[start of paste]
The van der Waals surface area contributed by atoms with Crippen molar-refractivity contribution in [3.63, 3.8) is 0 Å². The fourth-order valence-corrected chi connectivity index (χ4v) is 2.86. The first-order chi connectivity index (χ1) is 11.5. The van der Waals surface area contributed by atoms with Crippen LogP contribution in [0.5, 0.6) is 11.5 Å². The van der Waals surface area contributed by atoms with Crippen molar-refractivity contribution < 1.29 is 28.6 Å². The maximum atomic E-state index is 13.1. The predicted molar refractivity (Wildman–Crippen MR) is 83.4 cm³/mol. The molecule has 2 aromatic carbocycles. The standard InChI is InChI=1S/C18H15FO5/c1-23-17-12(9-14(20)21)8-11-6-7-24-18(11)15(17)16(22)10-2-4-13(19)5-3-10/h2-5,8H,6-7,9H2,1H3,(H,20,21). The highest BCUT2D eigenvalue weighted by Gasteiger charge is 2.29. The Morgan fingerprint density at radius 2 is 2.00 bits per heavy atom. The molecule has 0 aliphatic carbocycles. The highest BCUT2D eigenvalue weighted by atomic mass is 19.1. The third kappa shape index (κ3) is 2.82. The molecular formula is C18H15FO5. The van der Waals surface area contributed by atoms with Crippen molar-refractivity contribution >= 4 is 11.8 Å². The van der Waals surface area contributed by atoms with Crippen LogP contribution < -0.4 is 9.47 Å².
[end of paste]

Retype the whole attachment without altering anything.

The van der Waals surface area contributed by atoms with Crippen molar-refractivity contribution in [3.63, 3.8) is 0 Å². The fourth-order valence-corrected chi connectivity index (χ4v) is 2.86. The first-order chi connectivity index (χ1) is 11.5. The van der Waals surface area contributed by atoms with Crippen LogP contribution in [0.5, 0.6) is 11.5 Å². The van der Waals surface area contributed by atoms with Crippen molar-refractivity contribution < 1.29 is 28.6 Å². The maximum atomic E-state index is 13.1. The predicted molar refractivity (Wildman–Crippen MR) is 83.4 cm³/mol. The molecule has 2 aromatic carbocycles. The standard InChI is InChI=1S/C18H15FO5/c1-23-17-12(9-14(20)21)8-11-6-7-24-18(11)15(17)16(22)10-2-4-13(19)5-3-10/h2-5,8H,6-7,9H2,1H3,(H,20,21). The highest BCUT2D eigenvalue weighted by Gasteiger charge is 2.29. The Morgan fingerprint density at radius 2 is 2.00 bits per heavy atom. The molecule has 0 aliphatic carbocycles. The highest BCUT2D eigenvalue weighted by atomic mass is 19.1. The third kappa shape index (κ3) is 2.82. The molecular formula is C18H15FO5. The van der Waals surface area contributed by atoms with Crippen molar-refractivity contribution >= 4 is 11.8 Å². The van der Waals surface area contributed by atoms with Crippen LogP contribution < -0.4 is 9.47 Å².